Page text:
We have to change the auto display. We don't want the light box showing up just when somebody hits the page. Obviously, you can change whatever you need to in this light box. We're just going to leave it as is for now. You can add any elements you want to add text images, dividers, make it look however you want.
Now we have to link to it. How do we access it? What we want to do is create a link menu item, linked to a light box. It's the only one in there that's easy. You can create as many of these as you want. If you have a very big site with lots of information, you can create multiple light boxes and triggers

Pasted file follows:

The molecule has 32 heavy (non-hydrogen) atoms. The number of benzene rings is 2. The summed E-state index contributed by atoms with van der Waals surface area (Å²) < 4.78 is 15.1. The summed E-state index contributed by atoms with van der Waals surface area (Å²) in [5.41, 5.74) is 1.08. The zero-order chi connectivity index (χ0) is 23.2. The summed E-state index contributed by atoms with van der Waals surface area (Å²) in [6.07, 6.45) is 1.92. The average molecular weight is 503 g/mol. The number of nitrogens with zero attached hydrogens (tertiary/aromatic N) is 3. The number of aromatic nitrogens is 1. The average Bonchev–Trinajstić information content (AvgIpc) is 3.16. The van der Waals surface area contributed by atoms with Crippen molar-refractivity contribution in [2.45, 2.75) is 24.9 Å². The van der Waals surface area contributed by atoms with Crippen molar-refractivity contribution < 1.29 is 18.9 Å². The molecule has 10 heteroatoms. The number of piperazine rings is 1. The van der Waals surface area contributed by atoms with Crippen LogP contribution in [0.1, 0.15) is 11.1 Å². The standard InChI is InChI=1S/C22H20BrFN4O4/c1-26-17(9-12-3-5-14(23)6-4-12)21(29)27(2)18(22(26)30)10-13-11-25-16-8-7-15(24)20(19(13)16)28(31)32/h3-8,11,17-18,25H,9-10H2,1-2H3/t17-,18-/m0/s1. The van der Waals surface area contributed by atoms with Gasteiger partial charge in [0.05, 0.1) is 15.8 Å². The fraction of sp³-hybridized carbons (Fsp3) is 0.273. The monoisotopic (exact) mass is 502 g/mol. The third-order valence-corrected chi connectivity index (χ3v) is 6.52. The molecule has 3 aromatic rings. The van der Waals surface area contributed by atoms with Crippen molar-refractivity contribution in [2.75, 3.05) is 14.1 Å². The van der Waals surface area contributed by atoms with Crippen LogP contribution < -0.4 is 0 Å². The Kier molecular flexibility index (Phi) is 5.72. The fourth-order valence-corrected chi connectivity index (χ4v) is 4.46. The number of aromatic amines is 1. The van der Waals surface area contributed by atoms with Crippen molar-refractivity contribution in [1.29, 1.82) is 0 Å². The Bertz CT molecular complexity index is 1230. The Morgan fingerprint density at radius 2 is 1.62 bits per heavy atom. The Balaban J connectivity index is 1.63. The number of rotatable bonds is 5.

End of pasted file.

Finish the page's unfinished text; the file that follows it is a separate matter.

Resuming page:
On click our light box pops up. You can see when I move my mouse outside of this light box, nothing happens. I can click the X, closes it obvious, right? I can click outside. The light box closes it, but the mouse action, the hover action does not do anything to this light box.
Keep that in mind. When we take a look at the code option. Also want to show you a really important thing on Wix editor, especially editor X, of course, but even editor I'm on a big desktop monitor here.
It might be 31 inches. I need to look at how this appears on smaller versions. You can just maneuver the window size and get a good look at how this light box appears on smaller versions.
You are likely to run into some alignment, challenges, frustrations with these light boxes and this layout.
That's the no-code option. That's the light box option added on its surface.